Managing 'prosumers'

The new wave of handheld consumer devices in the workplace means new headaches for IT managers.

An IT manager wandering through the exhibits at a mobile and wireless computing expo might well wonder where the explosion of new applications and devices, many created for the consumer world, will lead.

How can a company even begin to manage live TV on mobile phones? How will the proliferating wireless e-mail be stored? How will it all be made secure, with so many different networks and devices and applications?

Companies have faced, and sometimes ignored, the demands of managing handhelds and wireless devices for years. IT managers waver between two approaches: throw open the floodgates and try to accommodate what's coming, or throw up your hands and ban everything except what you deem acceptable.

But the problem will become more complex as new university grads arrive at work -- and bring with them the consumer-focused devices and applications they see not as toys but as essential tools they have integrated into their lives.

When a young "prosumer" (short for professional/consumer) shows up with streaming video clips, live broadcast TV and a whole range of instant messaging, collaboration and music-downloading options on his smart phone, how will IT hold the line on standards?

And if he wants to use the device for work-related e-mail, access to corporate databases or storage of corporate data, will IT restrict the access pathway? What happens when that worker resists using separate devices for work and personal life? Will IT allow frivolous functions to run on the same approved devices as mission-critical ones?

Analysts say that over the next two years, these and other scenarios will force IT managers into the role of enforcer as never before. "The IT department has to do something about more and more consumer-type devices entering the enterprise," says Roberta Cozza, an analyst at Gartner. This will require careful planning at the highest management levels to develop policies that control devices and applications to limit security lapses and IT headaches while still winning the support of end users.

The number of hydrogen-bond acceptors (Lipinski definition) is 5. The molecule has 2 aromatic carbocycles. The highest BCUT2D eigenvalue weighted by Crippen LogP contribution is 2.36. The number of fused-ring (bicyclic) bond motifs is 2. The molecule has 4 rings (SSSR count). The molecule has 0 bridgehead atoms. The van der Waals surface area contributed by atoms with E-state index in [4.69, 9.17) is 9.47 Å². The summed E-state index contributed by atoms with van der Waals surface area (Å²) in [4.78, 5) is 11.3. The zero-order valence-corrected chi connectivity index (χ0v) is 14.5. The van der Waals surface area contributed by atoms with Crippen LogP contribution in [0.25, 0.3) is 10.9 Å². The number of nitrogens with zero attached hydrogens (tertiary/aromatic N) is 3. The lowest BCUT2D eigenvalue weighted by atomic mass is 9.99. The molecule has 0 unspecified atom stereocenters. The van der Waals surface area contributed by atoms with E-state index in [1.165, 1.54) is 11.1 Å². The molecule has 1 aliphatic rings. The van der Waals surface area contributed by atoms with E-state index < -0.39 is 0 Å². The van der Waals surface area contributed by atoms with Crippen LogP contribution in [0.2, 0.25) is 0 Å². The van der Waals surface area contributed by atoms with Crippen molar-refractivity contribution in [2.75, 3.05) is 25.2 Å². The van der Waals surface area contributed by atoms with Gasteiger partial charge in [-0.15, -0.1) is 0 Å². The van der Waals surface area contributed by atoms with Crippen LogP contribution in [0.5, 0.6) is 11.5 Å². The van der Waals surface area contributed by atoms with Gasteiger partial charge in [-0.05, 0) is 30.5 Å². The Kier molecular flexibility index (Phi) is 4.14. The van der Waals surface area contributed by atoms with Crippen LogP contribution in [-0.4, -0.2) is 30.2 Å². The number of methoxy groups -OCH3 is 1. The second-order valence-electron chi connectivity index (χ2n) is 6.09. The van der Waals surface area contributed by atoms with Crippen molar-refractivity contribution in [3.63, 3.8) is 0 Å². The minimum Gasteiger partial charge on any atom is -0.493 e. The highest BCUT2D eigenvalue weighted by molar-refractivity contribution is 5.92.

Two approaches

Some IT managers are already holding a tough line on handhelds and wireless devices, while others have tried to accommodate innovations.

"Why do we in IT care what that new hire just out of uni wants to run on his phone or device?" says the assistant vice president of IT compliance at a bank; (she asked to remain anonymous because of company considerations.) She believes the bank should ignore user pleas for consumer applications and set strict controls on devices and access.

"You have to protect the enterprise," she says. "You have to protect the customer. It's a huge thing for a bank."

Lapses that could result in leaked customer information could bring severe federal fines as well as damage to the bank's reputation, she said. "That's huge, and we could not be in business if customer information got out," she says.

The bank limits devices used by many of its 2300 workers. A typical knowledge worker carries a laptop, a mobile phone and a BlackBerry handheld capable of transmitting encrypted e-mail. Handhelds and phones are treated like desktop computers, with regard to access privileges and rules about what data can and can't be loaded on them, the compliance officer says.

Workers aren't allowed to attach a personal device to the bank's network, and they can't use the Universal Serial Bus ports of their laptops for storing corporate data, to prevent it from being transferred to a personal storage device.

"Control is important," the bank executive notes. "You can't be compliant [with rules such as the Sarbanes-Oxley Act] if you don't have control."

In contrast, at consumer electronics retailer, 4000 employees are allowed to use a fairly wide range of devices, including BlackBerry and Audiovox handhelds and Palm OS devices such as the Treo, says Jeff Robles, sourcing manager for enterprise products and transportation at the retailer.

"Given we are a technology company, we understand there are business requirements that will govern the use of our devices, so we attempt to manage to the need while mitigating any security issues," he says.

To do this, the retailer relies on several management software products designed to reduce costs and mitigate security and intellectual property risks by giving IT managers visibility into which employees have which devices and services.

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